Apple announced 30 million dollars in new commitments for its Racial Equity and Justice Initiative (REJI) supporting students, innovators, and advocacy organizations that are leading the charge in creating a more inclusive, more just world. 

Outside of Apple’s new project to include a Global Hispanic-Serving Institution (HSI) Equity Innovation Hub, there is also expanded education initiatives for community colleges and Historically Black Colleges and Universities (HBCUs) among other things. 

This is to build upon Apple’s $100 million initial investment in REJI and will help elevate equity-focused solutions across the academic and advocacy landscapes. As 60 percent of undergraduate students at HSIs and HBCUs are Hispanic/Latinx or Black, Apple’s new projects will help equip the next generation of students and leaders to dismantle structures that perpetuate inequities and institutional racism.

“The call to build a more just and equitable world is an urgent one, and at Apple, we feel a collective responsibility to help drive progress forward,” Tim Cook, Apple’s CEO said in a press release. “The commitments we’re sharing will help the young leaders of today and tomorrow start new businesses, develop groundbreaking innovations, and inspire countless others to join the fight for justice. We’re grateful to all of the trailblazing organizations we’re partnering with for their tireless dedication to equity as we work toward a better future together.”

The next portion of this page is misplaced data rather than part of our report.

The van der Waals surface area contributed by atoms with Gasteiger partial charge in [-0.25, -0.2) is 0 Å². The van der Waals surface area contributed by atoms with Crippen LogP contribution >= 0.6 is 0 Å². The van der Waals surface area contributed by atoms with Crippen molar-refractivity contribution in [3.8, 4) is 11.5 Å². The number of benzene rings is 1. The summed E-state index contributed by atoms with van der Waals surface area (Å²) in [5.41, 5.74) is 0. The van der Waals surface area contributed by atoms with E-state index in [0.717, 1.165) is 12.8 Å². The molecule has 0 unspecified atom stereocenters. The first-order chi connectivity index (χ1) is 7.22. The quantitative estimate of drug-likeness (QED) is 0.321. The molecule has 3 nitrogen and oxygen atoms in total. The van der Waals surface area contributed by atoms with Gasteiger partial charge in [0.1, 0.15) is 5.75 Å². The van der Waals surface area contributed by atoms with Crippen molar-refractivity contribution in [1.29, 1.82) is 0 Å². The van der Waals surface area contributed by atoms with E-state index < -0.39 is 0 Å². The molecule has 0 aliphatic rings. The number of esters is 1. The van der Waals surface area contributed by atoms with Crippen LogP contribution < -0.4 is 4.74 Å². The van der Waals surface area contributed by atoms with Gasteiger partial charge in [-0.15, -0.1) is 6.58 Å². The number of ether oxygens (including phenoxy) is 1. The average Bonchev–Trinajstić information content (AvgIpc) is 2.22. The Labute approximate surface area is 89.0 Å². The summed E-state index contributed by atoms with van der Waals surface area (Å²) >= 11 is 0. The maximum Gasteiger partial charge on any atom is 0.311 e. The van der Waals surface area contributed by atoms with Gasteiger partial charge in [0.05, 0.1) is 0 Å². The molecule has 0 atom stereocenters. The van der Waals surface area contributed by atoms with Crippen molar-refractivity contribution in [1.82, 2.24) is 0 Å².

Tennessee State University will serve as the national hub for training educators and supporting peer institutions as part of its partnership with Apple. Morehouse is already among the eight regional hubs with Clark Atlanta University (CAU) becoming one of the 10 new Community Coding Centers.

“We continue to move with momentum to ensure our scholars at Clark Atlanta University have access to a world-class education and that mission includes offering initiatives that focus on technology and enhancing their analytical thinking skills,” Clark Atlanta University president, George T. French, Jr. said in a press release. “We want our students to exercise their creativity, be competitive in the world of technology and be included in the technology career pipeline. Initiatives such as this brings them one step closer to that goal.”

As part of its Community Education Initiative, Apple is supporting Clark Atlanta University with equipment and ongoing professional development to become the pre-eminent HBCU C2 community center to bring coding and creativity to Atlanta.

Faculty and educators will learn about coding and app development, and work with Apple to identify opportunities to incorporate its comprehensive Everyone Can Code and Everyone Can Create curricula, which utilizes the easy-to-learn Swift programming language. 

Support from Apple also includes mobile iPad and Mac labs, opportunities for student jobs and scholarships, and funding for staff.

(There is a map of HBCU Hups containing Apple Coding Centers Photo Credit: Courtesy of Apple)